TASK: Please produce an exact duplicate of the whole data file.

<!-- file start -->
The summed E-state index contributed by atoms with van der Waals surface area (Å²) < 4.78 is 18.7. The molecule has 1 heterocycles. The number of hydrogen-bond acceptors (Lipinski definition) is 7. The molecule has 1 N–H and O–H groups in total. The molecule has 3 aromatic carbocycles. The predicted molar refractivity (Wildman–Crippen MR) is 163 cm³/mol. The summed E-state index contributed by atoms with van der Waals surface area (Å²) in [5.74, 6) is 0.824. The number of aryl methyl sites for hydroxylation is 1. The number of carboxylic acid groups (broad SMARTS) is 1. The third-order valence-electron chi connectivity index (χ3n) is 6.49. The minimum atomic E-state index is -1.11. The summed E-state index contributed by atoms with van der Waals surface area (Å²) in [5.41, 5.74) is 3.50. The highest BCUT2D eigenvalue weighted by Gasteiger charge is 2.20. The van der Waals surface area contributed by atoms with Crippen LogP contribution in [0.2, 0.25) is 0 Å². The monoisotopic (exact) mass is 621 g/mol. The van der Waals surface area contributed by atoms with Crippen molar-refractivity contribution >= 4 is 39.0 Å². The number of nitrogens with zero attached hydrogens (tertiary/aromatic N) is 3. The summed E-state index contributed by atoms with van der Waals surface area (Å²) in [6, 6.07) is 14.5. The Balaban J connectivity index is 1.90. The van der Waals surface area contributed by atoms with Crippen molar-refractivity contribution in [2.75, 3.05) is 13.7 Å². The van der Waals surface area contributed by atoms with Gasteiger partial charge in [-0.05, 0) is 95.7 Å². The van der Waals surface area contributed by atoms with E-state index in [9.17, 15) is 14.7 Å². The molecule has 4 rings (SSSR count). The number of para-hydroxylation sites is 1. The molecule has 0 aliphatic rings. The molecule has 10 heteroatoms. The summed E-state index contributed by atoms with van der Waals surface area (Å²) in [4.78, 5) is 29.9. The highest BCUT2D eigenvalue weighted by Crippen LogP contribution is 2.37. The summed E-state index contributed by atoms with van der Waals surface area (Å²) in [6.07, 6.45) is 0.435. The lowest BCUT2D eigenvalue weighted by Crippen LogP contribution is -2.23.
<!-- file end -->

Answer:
The summed E-state index contributed by atoms with van der Waals surface area (Å²) < 4.78 is 18.7. The molecule has 1 heterocycles. The number of hydrogen-bond acceptors (Lipinski definition) is 7. The molecule has 1 N–H and O–H groups in total. The molecule has 3 aromatic carbocycles. The predicted molar refractivity (Wildman–Crippen MR) is 163 cm³/mol. The summed E-state index contributed by atoms with van der Waals surface area (Å²) in [5.74, 6) is 0.824. The number of aryl methyl sites for hydroxylation is 1. The number of carboxylic acid groups (broad SMARTS) is 1. The third-order valence-electron chi connectivity index (χ3n) is 6.49. The minimum atomic E-state index is -1.11. The summed E-state index contributed by atoms with van der Waals surface area (Å²) in [5.41, 5.74) is 3.50. The highest BCUT2D eigenvalue weighted by Gasteiger charge is 2.20. The van der Waals surface area contributed by atoms with Crippen LogP contribution in [0.2, 0.25) is 0 Å². The monoisotopic (exact) mass is 621 g/mol. The van der Waals surface area contributed by atoms with Crippen molar-refractivity contribution >= 4 is 39.0 Å². The number of nitrogens with zero attached hydrogens (tertiary/aromatic N) is 3. The summed E-state index contributed by atoms with van der Waals surface area (Å²) in [6, 6.07) is 14.5. The Balaban J connectivity index is 1.90. The van der Waals surface area contributed by atoms with Crippen molar-refractivity contribution in [2.75, 3.05) is 13.7 Å². The van der Waals surface area contributed by atoms with Gasteiger partial charge in [-0.05, 0) is 95.7 Å². The van der Waals surface area contributed by atoms with E-state index in [9.17, 15) is 14.7 Å². The molecule has 4 rings (SSSR count). The number of para-hydroxylation sites is 1. The molecule has 0 aliphatic rings. The molecule has 10 heteroatoms. The summed E-state index contributed by atoms with van der Waals surface area (Å²) in [4.78, 5) is 29.9. The highest BCUT2D eigenvalue weighted by Crippen LogP contribution is 2.37. The summed E-state index contributed by atoms with van der Waals surface area (Å²) in [6.07, 6.45) is 0.435. The lowest BCUT2D eigenvalue weighted by Crippen LogP contribution is -2.23.